Sgt No. 2 at Barry Docks- may be Sgt Guy Franks
The Police at Barry Docks
Sgt No. 2 at Barry Docks- may be Sgt Guy Franks
Barry Docks On the 5th July 1889 Barry Docks began business with the opening of No. 1 Dock. As with other ports along the South Wales coast, it was the export of Welsh coal that brought about this development and it was a successful venture from the start particularly once No. 2 Dock and the Low Water Entrance opened in 1898.
The Barry Dock Police and Pc Guy Franks The Barry Dock Police Force was formed at the same time and one of its original members was Pc Guy Franks who joined on the 10th July 1889, the same week that the docks began trading. Guy Franks was promoted to sergeant on the 28th January 1895 and he died in March 1925 at the age of 63 whilst still a serving officer. A very large contingent of Glamorgan Constabulary and GWR Police officers formed a parade at his funeral.
The Tale of George McGough In 1900 the collier Rustington, loaded coal at Cardiff before calling at Barry Docks to take on extra crew. Amongst them were 39 year old John Dwyer from Thompson Street, his brother-in-law, William Burnett and 27 year old George McGough, a resident of Barry but a native of Duncannon in Scotland. On the 25th January 1900, the Rustington sailed for Santos in Brazil. During unloading operations in the South American port on the 9th of March, an argument broke out and led to McGough seizing hold of Dwyer and throwing him into the hold. The unfortunate crewman landed on his head and received such injuries that he died almost immediately. The incident was witnessed by four other members of the crew and McGough was taken into custody. McGough and the four crewmen were brought back to Southampton on the Royal Mail Steamship Company ship Magdalena, having been handed over to the Captain by the British Consul in Santos. On arrival at Southampton, McGough was arrested by Detective Sergeant Tribe and stood trial at Winchester during the Hampshire Summer Assizes in May the same year. A charge of wilful murder was reduced to manslaughter and despite claiming that the incident was an accident, McGough, who was reportedly very drunk at the time, was convicted of the manslaughter of John Dwyer and was sentenced to 15 months hard labour. Subsequently, there are numerous records to show that McGough returned to sea after serving his sentence, particularly on crew lists for entry into ports in the United States well into the 1920s. He was a man with a strong instinct for survival was George McGough, because records also show that he was almost certainly a surviving member of the crew aboard the RMS Titanic on its fatal maiden voyage in 1912.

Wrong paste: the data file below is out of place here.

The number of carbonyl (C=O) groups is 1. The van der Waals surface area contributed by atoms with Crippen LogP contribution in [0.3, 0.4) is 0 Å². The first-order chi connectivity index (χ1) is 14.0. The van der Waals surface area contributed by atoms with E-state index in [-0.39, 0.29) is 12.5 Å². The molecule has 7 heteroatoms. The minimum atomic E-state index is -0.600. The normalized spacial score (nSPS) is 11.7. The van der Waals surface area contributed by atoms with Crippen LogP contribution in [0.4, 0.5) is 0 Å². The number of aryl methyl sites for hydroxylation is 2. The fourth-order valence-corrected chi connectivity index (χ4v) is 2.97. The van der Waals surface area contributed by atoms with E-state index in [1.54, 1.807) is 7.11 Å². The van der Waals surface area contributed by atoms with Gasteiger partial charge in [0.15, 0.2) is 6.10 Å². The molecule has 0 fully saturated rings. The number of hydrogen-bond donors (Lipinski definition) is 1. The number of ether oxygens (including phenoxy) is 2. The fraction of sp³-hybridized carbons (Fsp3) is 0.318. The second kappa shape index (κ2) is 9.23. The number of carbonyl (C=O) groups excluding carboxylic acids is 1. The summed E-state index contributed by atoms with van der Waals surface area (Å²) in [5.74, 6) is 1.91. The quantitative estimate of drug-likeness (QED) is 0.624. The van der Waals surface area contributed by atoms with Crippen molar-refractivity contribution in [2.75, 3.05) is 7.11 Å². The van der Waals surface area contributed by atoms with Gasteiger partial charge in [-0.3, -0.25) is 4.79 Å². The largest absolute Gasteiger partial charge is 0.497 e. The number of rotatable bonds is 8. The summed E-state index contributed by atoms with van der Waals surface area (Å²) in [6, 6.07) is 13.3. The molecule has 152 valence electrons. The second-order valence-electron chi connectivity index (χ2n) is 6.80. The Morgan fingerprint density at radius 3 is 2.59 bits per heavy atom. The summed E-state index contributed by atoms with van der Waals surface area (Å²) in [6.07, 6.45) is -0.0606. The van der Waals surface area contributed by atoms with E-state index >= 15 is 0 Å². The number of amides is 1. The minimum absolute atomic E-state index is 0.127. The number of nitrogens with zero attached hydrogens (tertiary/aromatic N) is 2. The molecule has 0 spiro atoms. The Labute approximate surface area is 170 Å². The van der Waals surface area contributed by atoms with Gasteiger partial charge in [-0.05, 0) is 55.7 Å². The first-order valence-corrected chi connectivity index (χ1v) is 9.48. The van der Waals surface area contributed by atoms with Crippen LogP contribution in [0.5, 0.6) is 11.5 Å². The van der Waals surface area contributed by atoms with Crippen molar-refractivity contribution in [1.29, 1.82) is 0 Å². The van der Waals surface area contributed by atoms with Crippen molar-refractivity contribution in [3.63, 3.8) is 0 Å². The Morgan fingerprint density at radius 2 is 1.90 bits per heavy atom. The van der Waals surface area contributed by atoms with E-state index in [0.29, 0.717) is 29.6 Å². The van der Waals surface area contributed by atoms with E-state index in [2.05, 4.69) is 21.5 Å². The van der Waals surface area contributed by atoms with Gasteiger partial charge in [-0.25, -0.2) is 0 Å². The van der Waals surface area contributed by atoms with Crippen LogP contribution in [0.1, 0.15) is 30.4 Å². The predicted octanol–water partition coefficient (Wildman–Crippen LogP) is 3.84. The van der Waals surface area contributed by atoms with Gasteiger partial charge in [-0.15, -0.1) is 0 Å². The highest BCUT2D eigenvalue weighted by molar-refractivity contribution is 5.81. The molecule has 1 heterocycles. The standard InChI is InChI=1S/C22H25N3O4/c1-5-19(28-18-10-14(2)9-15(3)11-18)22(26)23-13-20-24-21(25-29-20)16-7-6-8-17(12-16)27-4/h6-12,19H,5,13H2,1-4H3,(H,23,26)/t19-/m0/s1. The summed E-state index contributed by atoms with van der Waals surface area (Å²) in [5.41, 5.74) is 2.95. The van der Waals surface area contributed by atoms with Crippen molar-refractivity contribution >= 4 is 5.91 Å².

I am grateful to Hugh McGough for permission to use material from his extensive research. See http://www.magoo.com/hugh/george.html.
Pc William Rowlands On the 8th of May 1959 Pc William ‘Bill’ Rowlands performed his last tour of duty at Barry Docks after thirty-nine dedicated years of service. One of the people who gathered at the police station to say farewell that day was fifteen year old schoolboy, Donald Prince who presented the retiring officer with a cigarette lighter. The last time these two had met had been twelve years previously when Pc Rowlands fished the inert body of three year old Donald out of the dock. On the quayside and throughout the ambulance journey to Barry Hospital Bill Rowlands worked tirelessly to revive the lad with artificial respiration. The boy was still unconscious when they reached the hospital and appeared lost. But the doctors continued to fight for his life and eventually they succeeded but they were in no doubt that they were only able to do so because of the unstinting effort made by Bill Rowlands. The officer was awarded a Certificate for Meritorious First Aid and a Bronze Medal. The fact that young Donald Prince was able to visit the police station at all that day to make that small gesture was testimony to the years of unwavering service of men like Bill Rowlands. Like many of his colleagues, his retirement did not make headlines in the local paper but his professionalism and steadfastness over half a lifetime spoke very highly indeed about such men..
Eric Young and the US Army From 1942 the U.S army used Barry Docks as a major port through which to bring service personnel and vast amounts of the equipment of war including tanks, artillery and landing craft. While Penarth Docks became a repair centre for the landing craft, a US army supply depot was established at Barry Docks which was to last for the best part of fifty years. And such was the relationship that developed between the US Army and the police at Barry Docks, that when Police Sergeant Eric Young retired in 1978, he had served at Barry Docks for twenty-two years, he was appointed an Honorary Sergeant in the United States Army and was presented with a signed certificate as proof of his rank.
The Barry Dock Police force ceased to exist when it was taken over by the Great Western Railway Police in 1923 and who continued to provide the policing service until 1948 when the first national police force in Britain, the British Transport Commission Police was formed. Re-named the British Transport Police in 1963, the force continued the tradition until the dedicated police service was withdrawn from Barry Docks in 1985.
Sgt Eric Young collecting samples after an oil spillage